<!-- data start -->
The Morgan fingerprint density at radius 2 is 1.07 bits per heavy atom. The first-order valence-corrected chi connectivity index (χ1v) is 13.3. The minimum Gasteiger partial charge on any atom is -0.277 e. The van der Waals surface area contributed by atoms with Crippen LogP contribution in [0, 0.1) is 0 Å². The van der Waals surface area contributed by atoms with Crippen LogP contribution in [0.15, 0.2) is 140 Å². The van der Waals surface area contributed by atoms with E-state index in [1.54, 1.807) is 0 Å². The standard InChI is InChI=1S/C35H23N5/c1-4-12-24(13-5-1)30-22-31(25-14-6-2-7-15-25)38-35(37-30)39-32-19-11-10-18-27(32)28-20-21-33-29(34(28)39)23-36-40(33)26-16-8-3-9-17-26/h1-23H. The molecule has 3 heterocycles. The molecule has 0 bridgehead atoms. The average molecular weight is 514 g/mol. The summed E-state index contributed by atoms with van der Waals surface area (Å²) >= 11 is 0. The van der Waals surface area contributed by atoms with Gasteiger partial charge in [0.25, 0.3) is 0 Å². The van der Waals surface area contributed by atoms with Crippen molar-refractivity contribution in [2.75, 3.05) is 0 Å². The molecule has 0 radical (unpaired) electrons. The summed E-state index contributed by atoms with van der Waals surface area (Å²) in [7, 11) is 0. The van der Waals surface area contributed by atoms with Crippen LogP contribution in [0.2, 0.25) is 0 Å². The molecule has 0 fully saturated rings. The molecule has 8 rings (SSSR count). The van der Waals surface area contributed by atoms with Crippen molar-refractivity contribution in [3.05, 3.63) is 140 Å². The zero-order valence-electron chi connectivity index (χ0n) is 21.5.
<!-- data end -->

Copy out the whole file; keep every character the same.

The Morgan fingerprint density at radius 2 is 1.07 bits per heavy atom. The first-order valence-corrected chi connectivity index (χ1v) is 13.3. The minimum Gasteiger partial charge on any atom is -0.277 e. The van der Waals surface area contributed by atoms with Crippen LogP contribution in [0, 0.1) is 0 Å². The van der Waals surface area contributed by atoms with Crippen LogP contribution in [0.15, 0.2) is 140 Å². The van der Waals surface area contributed by atoms with E-state index in [1.54, 1.807) is 0 Å². The standard InChI is InChI=1S/C35H23N5/c1-4-12-24(13-5-1)30-22-31(25-14-6-2-7-15-25)38-35(37-30)39-32-19-11-10-18-27(32)28-20-21-33-29(34(28)39)23-36-40(33)26-16-8-3-9-17-26/h1-23H. The molecule has 3 heterocycles. The molecule has 0 bridgehead atoms. The average molecular weight is 514 g/mol. The summed E-state index contributed by atoms with van der Waals surface area (Å²) >= 11 is 0. The van der Waals surface area contributed by atoms with Gasteiger partial charge in [0.25, 0.3) is 0 Å². The van der Waals surface area contributed by atoms with Crippen molar-refractivity contribution in [2.75, 3.05) is 0 Å². The molecule has 0 radical (unpaired) electrons. The summed E-state index contributed by atoms with van der Waals surface area (Å²) in [7, 11) is 0. The van der Waals surface area contributed by atoms with Crippen LogP contribution in [0.2, 0.25) is 0 Å². The molecule has 0 fully saturated rings. The molecule has 8 rings (SSSR count). The van der Waals surface area contributed by atoms with Crippen molar-refractivity contribution in [3.05, 3.63) is 140 Å². The zero-order valence-electron chi connectivity index (χ0n) is 21.5.